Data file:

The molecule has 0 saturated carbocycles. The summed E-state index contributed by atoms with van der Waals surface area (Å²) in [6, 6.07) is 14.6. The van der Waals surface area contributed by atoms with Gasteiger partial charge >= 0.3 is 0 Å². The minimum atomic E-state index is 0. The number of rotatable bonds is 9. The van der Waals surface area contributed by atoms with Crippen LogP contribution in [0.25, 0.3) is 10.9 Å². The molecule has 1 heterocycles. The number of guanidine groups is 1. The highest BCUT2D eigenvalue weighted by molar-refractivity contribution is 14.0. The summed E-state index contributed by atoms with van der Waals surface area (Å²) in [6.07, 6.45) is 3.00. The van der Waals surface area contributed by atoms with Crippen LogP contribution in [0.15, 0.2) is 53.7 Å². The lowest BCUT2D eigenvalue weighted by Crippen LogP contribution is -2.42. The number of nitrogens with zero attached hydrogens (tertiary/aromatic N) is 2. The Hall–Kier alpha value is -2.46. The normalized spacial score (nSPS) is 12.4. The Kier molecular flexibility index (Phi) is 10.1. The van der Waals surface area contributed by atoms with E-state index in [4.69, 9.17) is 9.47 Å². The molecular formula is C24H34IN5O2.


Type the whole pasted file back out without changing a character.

The molecule has 0 saturated carbocycles. The summed E-state index contributed by atoms with van der Waals surface area (Å²) in [6, 6.07) is 14.6. The van der Waals surface area contributed by atoms with Gasteiger partial charge >= 0.3 is 0 Å². The minimum atomic E-state index is 0. The number of rotatable bonds is 9. The van der Waals surface area contributed by atoms with Crippen LogP contribution in [0.25, 0.3) is 10.9 Å². The molecule has 1 heterocycles. The number of guanidine groups is 1. The highest BCUT2D eigenvalue weighted by molar-refractivity contribution is 14.0. The summed E-state index contributed by atoms with van der Waals surface area (Å²) in [6.07, 6.45) is 3.00. The van der Waals surface area contributed by atoms with Crippen LogP contribution in [0.15, 0.2) is 53.7 Å². The lowest BCUT2D eigenvalue weighted by Crippen LogP contribution is -2.42. The number of nitrogens with zero attached hydrogens (tertiary/aromatic N) is 2. The Hall–Kier alpha value is -2.46. The normalized spacial score (nSPS) is 12.4. The Kier molecular flexibility index (Phi) is 10.1. The van der Waals surface area contributed by atoms with E-state index in [4.69, 9.17) is 9.47 Å². The molecular formula is C24H34IN5O2.